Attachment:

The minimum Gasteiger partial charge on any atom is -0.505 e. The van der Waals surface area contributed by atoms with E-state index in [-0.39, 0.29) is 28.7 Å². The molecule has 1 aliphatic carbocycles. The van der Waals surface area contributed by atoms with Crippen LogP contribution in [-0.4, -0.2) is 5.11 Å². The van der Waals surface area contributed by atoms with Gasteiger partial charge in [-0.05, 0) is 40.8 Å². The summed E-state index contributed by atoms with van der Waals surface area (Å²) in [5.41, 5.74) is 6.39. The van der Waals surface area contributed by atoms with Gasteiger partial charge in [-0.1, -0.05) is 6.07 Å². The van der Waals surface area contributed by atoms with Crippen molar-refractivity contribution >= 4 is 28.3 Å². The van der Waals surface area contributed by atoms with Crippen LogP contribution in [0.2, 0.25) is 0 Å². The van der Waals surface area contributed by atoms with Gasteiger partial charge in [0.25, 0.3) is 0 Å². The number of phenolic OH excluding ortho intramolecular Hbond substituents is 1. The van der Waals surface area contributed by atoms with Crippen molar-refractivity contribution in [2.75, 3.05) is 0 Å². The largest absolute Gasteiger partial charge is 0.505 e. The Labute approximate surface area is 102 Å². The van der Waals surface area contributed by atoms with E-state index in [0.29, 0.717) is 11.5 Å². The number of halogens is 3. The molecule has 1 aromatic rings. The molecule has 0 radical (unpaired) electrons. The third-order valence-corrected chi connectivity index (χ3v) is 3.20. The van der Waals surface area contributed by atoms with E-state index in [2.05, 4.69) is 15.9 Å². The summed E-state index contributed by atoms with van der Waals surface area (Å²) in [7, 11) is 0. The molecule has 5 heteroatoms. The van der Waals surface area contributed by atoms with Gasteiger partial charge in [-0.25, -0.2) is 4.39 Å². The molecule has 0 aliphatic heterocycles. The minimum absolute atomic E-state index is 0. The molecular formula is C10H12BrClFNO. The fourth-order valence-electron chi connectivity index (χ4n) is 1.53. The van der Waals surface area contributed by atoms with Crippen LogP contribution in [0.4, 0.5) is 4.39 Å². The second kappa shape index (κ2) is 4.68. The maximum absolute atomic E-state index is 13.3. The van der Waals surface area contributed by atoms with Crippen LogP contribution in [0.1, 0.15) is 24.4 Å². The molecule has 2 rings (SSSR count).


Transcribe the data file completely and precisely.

The minimum Gasteiger partial charge on any atom is -0.505 e. The van der Waals surface area contributed by atoms with E-state index in [-0.39, 0.29) is 28.7 Å². The molecule has 1 aliphatic carbocycles. The van der Waals surface area contributed by atoms with Crippen LogP contribution in [-0.4, -0.2) is 5.11 Å². The van der Waals surface area contributed by atoms with Gasteiger partial charge in [-0.05, 0) is 40.8 Å². The summed E-state index contributed by atoms with van der Waals surface area (Å²) in [5.41, 5.74) is 6.39. The van der Waals surface area contributed by atoms with Gasteiger partial charge in [-0.1, -0.05) is 6.07 Å². The van der Waals surface area contributed by atoms with Crippen molar-refractivity contribution >= 4 is 28.3 Å². The van der Waals surface area contributed by atoms with Crippen LogP contribution in [0.2, 0.25) is 0 Å². The van der Waals surface area contributed by atoms with Gasteiger partial charge in [0.25, 0.3) is 0 Å². The number of phenolic OH excluding ortho intramolecular Hbond substituents is 1. The van der Waals surface area contributed by atoms with Crippen molar-refractivity contribution in [2.75, 3.05) is 0 Å². The largest absolute Gasteiger partial charge is 0.505 e. The Labute approximate surface area is 102 Å². The van der Waals surface area contributed by atoms with E-state index in [0.29, 0.717) is 11.5 Å². The number of halogens is 3. The molecule has 1 aromatic rings. The molecule has 0 radical (unpaired) electrons. The third-order valence-corrected chi connectivity index (χ3v) is 3.20. The van der Waals surface area contributed by atoms with E-state index in [2.05, 4.69) is 15.9 Å². The summed E-state index contributed by atoms with van der Waals surface area (Å²) in [7, 11) is 0. The molecule has 5 heteroatoms. The van der Waals surface area contributed by atoms with Gasteiger partial charge in [-0.25, -0.2) is 4.39 Å². The molecule has 0 aliphatic heterocycles. The minimum absolute atomic E-state index is 0. The molecular formula is C10H12BrClFNO. The fourth-order valence-electron chi connectivity index (χ4n) is 1.53. The van der Waals surface area contributed by atoms with Crippen LogP contribution in [0.4, 0.5) is 4.39 Å². The second kappa shape index (κ2) is 4.68. The maximum absolute atomic E-state index is 13.3. The van der Waals surface area contributed by atoms with Crippen LogP contribution in [0.1, 0.15) is 24.4 Å². The molecule has 2 rings (SSSR count).